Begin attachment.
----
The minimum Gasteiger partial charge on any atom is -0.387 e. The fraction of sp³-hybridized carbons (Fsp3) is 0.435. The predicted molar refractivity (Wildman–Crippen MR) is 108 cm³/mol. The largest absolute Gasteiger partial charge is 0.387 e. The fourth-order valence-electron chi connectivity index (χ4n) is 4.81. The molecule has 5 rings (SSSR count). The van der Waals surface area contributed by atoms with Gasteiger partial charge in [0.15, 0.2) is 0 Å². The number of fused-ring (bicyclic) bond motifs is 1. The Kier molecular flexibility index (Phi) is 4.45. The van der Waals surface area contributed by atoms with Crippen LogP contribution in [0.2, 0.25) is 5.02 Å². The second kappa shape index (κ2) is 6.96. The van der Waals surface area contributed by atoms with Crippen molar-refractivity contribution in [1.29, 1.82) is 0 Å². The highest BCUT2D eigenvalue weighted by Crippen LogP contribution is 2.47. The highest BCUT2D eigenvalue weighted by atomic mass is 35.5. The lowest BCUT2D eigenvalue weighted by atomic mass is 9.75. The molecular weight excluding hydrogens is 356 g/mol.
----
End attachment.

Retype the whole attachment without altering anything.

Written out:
The minimum Gasteiger partial charge on any atom is -0.387 e. The fraction of sp³-hybridized carbons (Fsp3) is 0.435. The predicted molar refractivity (Wildman–Crippen MR) is 108 cm³/mol. The largest absolute Gasteiger partial charge is 0.387 e. The fourth-order valence-electron chi connectivity index (χ4n) is 4.81. The molecule has 5 rings (SSSR count). The van der Waals surface area contributed by atoms with Gasteiger partial charge in [0.15, 0.2) is 0 Å². The number of fused-ring (bicyclic) bond motifs is 1. The Kier molecular flexibility index (Phi) is 4.45. The van der Waals surface area contributed by atoms with Crippen LogP contribution in [0.2, 0.25) is 5.02 Å². The second kappa shape index (κ2) is 6.96. The van der Waals surface area contributed by atoms with Crippen molar-refractivity contribution in [1.29, 1.82) is 0 Å². The highest BCUT2D eigenvalue weighted by Crippen LogP contribution is 2.47. The highest BCUT2D eigenvalue weighted by atomic mass is 35.5. The lowest BCUT2D eigenvalue weighted by atomic mass is 9.75. The molecular weight excluding hydrogens is 356 g/mol.